In 2021 it was estimated there were one billion surveillance cameras around the world. London features in the top 20 most surveilled cities, whether by cameras per person or cameras per mile. There is also an increase in the use of CCTV in the workplace. Many data protection authorities have guidance addressing the balance between data subjects’ rights and security, safety and the prevention and/or detection of crime, e.g. IDPC, the CNIL, the EDPB and of course the ICO.
As video surveillance technology becomes more mainstream and affordable - think smart doorbells and wireless cameras - the ICO announced new guidance on video surveillance systems earlier this year, covering both the public and private sector. While the advances in closed-circuit television (CCTV) and the development of new video surveillance techniques has been hailed as a breakthrough by some, others believe it has resulted in an increased risk to the privacy of individuals.
The recording of individuals through surveillance techniques will be likely to lead to the processing of personal data (and in some cases even biometric data). As such, any processing will be covered by the UK GDPR and Data Protection Act 2018 (“DPA 2018”). Additionally, the Surveillance Camera code of practice provides some great guidance on best practice where organisations wish to utilise surveillance systems within the workplace.
It is essential to ensure that any surveillance data that you process meets the above requirements, which in itself can be problematic in a number of ways. To explain, where you are documenting a lawful basis to process information, it will often be hard to obtain any genuine consent from individuals to record them. As a result, it is likely that the reliance on legitimate interest may need to be the lawful basis relied on for this type of processing…and before looking to rely on legitimate interest, you should always consider conducting a legitimate interest assessment to ensure that it is the correct approach to take under the circumstances. Remember, you should consider any surveillance (or data processing generally) on a case-by-case basis, a broad brush approach to data compliance is unlikely to be effective!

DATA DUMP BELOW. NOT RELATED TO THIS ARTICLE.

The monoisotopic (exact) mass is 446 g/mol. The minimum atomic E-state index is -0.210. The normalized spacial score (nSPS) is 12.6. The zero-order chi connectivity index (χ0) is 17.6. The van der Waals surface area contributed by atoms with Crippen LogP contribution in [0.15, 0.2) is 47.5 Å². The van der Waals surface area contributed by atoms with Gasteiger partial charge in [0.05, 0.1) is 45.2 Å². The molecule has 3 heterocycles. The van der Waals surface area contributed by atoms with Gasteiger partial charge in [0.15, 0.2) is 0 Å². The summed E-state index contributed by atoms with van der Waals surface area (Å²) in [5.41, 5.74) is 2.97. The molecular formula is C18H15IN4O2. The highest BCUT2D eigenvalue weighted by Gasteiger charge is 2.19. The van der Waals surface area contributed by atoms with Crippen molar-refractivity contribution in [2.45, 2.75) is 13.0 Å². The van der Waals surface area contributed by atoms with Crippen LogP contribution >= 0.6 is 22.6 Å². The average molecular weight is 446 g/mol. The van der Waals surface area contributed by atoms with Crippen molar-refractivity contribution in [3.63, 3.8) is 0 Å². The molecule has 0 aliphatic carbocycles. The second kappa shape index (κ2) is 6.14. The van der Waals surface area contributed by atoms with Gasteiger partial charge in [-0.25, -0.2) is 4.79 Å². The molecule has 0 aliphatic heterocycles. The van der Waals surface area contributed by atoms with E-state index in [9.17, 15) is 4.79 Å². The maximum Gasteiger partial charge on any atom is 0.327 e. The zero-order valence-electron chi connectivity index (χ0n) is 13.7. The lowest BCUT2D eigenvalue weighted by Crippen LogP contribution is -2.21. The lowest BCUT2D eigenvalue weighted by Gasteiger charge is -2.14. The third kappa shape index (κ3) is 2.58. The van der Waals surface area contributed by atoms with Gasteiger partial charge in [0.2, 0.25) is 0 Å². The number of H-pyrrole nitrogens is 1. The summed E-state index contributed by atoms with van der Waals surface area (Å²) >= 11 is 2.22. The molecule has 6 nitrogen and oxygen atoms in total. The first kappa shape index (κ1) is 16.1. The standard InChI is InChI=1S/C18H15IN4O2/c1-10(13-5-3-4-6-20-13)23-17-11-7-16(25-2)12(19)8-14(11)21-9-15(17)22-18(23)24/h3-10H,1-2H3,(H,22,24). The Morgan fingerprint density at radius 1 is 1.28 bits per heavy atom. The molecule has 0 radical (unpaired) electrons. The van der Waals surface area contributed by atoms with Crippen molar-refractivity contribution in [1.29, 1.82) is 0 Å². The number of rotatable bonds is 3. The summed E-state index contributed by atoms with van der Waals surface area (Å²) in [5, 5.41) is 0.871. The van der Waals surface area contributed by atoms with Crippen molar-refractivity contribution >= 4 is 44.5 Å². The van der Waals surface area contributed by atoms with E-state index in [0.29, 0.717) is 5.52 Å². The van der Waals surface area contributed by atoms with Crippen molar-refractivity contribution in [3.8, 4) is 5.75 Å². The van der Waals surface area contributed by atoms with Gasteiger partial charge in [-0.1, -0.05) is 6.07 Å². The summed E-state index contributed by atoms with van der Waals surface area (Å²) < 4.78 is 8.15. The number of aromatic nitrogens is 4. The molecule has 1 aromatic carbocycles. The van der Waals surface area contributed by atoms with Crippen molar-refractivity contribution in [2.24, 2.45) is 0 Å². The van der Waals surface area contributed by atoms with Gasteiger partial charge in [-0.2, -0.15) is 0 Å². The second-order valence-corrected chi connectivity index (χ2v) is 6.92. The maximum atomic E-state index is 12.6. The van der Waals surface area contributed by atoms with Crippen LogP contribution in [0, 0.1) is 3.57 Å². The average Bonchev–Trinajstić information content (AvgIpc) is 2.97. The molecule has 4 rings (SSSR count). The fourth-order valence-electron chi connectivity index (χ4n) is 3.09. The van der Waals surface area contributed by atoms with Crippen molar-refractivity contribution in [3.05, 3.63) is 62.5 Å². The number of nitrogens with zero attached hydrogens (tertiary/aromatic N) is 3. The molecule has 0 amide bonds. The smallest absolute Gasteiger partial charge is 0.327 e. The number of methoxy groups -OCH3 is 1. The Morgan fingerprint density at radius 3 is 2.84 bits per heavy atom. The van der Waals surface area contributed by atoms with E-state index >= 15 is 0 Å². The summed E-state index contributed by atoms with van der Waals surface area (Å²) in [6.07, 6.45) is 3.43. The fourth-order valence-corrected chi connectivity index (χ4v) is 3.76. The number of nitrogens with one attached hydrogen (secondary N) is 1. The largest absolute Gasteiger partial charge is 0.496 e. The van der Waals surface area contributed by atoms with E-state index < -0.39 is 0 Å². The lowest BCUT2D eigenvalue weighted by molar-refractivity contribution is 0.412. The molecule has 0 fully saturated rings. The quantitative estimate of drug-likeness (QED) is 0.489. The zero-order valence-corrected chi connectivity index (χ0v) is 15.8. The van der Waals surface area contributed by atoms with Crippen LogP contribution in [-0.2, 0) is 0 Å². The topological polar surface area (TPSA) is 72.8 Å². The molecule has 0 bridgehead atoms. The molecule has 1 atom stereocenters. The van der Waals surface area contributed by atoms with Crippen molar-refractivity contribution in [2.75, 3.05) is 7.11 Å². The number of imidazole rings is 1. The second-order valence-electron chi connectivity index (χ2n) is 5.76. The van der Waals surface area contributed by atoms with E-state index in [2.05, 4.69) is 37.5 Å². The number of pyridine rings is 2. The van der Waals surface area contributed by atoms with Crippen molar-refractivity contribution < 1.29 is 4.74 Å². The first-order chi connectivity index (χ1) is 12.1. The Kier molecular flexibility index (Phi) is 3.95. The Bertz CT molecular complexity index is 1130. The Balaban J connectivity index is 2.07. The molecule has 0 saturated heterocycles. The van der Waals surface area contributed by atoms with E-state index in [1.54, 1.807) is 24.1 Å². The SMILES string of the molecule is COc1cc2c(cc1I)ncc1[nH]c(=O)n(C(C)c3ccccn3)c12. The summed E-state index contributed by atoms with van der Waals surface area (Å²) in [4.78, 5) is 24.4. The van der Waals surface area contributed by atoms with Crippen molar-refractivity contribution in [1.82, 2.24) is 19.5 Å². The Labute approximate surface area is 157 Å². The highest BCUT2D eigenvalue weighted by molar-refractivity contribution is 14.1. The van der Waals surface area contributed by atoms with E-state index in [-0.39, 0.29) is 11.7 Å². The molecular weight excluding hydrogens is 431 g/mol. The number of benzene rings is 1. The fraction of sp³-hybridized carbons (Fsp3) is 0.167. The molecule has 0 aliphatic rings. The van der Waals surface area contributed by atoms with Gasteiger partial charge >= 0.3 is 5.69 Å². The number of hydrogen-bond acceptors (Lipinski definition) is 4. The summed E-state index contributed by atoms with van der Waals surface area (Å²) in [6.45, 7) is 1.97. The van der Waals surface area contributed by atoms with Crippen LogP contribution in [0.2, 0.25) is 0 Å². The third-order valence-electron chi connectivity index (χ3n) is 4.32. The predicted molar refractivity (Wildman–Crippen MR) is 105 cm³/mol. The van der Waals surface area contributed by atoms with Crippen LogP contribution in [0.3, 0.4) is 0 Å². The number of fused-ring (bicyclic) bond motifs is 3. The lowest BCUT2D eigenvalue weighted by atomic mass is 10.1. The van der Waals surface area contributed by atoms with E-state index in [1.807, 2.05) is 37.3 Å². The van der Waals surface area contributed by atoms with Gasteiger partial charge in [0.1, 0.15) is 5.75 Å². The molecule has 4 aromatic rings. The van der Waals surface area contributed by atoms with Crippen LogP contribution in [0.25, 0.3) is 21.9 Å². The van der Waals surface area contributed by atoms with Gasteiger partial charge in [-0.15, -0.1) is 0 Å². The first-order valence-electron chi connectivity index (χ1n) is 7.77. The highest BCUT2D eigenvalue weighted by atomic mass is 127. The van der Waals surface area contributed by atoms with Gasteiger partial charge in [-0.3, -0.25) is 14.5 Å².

With the above in mind, it is recommended that prior to purchasing any surveillance technology, you consider alternative methods in which you could achieve the same outcome and complete a Data Protection Impact Assessment (DPIA) to ensure that any surveillance activities are necessary and fit for purpose. Undertaking a DPIA should stand you in good stead should you be required to demonstrate why your surveillance of individuals is required to the ICO.
You should also consider the capabilities of the surveillance systems, it would be a mistake to purchase the latest surveillance system with the best technical capability if it has little in the way of governance capabilities and is unable to comply with the stringent requirements of UK GDPR and DPA 2018 when a data subject wishes to exercise any of their rights!
A brief synopsis of the key takeaways from the ICO guidance with respect to surveillance in the workplace are as follows:
- It should only be used in rare circumstances and where required;
- You should consult with your workforce first;
- Ensure that there are adequate notices or other means to inform employees (and external visitors) of the nature and extent of the surveillance;
- Only target the areas of particular risk and keep surveillance in those areas where people do not expect a great deal of privacy (e.g. public areas); and
- Respect the rights your staff have over their personal data and allow them methods in which they can raise complaints or concerns.
It would be prudent to review your UK policies and procedures in light of the ICO’s guidance and if appropriate make use of the checklist for limited CCTV systems. The Surveillance Camera code of practice also provides some guidance on best practice. If you operate internationally it is important to remember different countries have different attitudes to the use of CCTV in the workplace and it is important to seek local advice to ensure compliance (see our contribution to Ius Laboris’ article - An international view on video surveillance of employees - Ius Laboris), as well as our recent blog post on the Hungarian car shop’s use of CCTV where the DPA levied a fine and required corrective measures be taken.
"We have developed this guidance to help organisations in the public and private sector, who use video surveillance systems to collect and process personal data."